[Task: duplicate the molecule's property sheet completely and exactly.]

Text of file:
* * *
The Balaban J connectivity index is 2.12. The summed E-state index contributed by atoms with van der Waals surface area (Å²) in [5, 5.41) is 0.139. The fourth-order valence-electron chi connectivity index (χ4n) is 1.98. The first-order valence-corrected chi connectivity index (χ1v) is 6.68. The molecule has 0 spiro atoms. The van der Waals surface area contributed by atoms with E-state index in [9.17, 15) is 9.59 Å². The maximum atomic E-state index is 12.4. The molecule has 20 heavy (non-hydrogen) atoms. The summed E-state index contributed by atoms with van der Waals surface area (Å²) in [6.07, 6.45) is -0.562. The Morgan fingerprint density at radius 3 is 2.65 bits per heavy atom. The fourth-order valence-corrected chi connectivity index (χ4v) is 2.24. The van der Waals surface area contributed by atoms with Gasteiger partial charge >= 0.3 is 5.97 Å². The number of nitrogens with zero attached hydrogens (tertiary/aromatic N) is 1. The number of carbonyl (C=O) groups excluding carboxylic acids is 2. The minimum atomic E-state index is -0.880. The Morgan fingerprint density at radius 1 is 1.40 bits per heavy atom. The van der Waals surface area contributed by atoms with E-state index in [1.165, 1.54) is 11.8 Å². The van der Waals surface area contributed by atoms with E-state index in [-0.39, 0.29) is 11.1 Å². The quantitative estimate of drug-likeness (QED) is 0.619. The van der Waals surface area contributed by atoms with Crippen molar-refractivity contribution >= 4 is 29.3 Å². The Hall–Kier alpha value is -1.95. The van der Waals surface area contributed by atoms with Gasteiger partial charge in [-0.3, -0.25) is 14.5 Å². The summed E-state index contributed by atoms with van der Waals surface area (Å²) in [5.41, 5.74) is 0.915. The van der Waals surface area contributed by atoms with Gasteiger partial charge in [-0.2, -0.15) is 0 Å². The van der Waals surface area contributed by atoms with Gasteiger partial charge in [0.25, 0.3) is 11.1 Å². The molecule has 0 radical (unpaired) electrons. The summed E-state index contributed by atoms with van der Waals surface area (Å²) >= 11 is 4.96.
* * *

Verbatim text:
The Balaban J connectivity index is 2.12. The summed E-state index contributed by atoms with van der Waals surface area (Å²) in [5, 5.41) is 0.139. The fourth-order valence-electron chi connectivity index (χ4n) is 1.98. The first-order valence-corrected chi connectivity index (χ1v) is 6.68. The molecule has 0 spiro atoms. The van der Waals surface area contributed by atoms with E-state index in [9.17, 15) is 9.59 Å². The maximum atomic E-state index is 12.4. The molecule has 20 heavy (non-hydrogen) atoms. The summed E-state index contributed by atoms with van der Waals surface area (Å²) in [6.07, 6.45) is -0.562. The Morgan fingerprint density at radius 3 is 2.65 bits per heavy atom. The fourth-order valence-corrected chi connectivity index (χ4v) is 2.24. The van der Waals surface area contributed by atoms with Gasteiger partial charge >= 0.3 is 5.97 Å². The number of nitrogens with zero attached hydrogens (tertiary/aromatic N) is 1. The number of carbonyl (C=O) groups excluding carboxylic acids is 2. The minimum atomic E-state index is -0.880. The Morgan fingerprint density at radius 1 is 1.40 bits per heavy atom. The van der Waals surface area contributed by atoms with E-state index in [1.165, 1.54) is 11.8 Å². The van der Waals surface area contributed by atoms with E-state index in [-0.39, 0.29) is 11.1 Å². The quantitative estimate of drug-likeness (QED) is 0.619. The van der Waals surface area contributed by atoms with Crippen molar-refractivity contribution >= 4 is 29.3 Å². The Hall–Kier alpha value is -1.95. The van der Waals surface area contributed by atoms with Gasteiger partial charge in [-0.3, -0.25) is 14.5 Å². The summed E-state index contributed by atoms with van der Waals surface area (Å²) in [5.41, 5.74) is 0.915. The van der Waals surface area contributed by atoms with Gasteiger partial charge in [-0.2, -0.15) is 0 Å². The van der Waals surface area contributed by atoms with Gasteiger partial charge in [0.25, 0.3) is 11.1 Å². The molecule has 0 radical (unpaired) electrons. The summed E-state index contributed by atoms with van der Waals surface area (Å²) >= 11 is 4.96.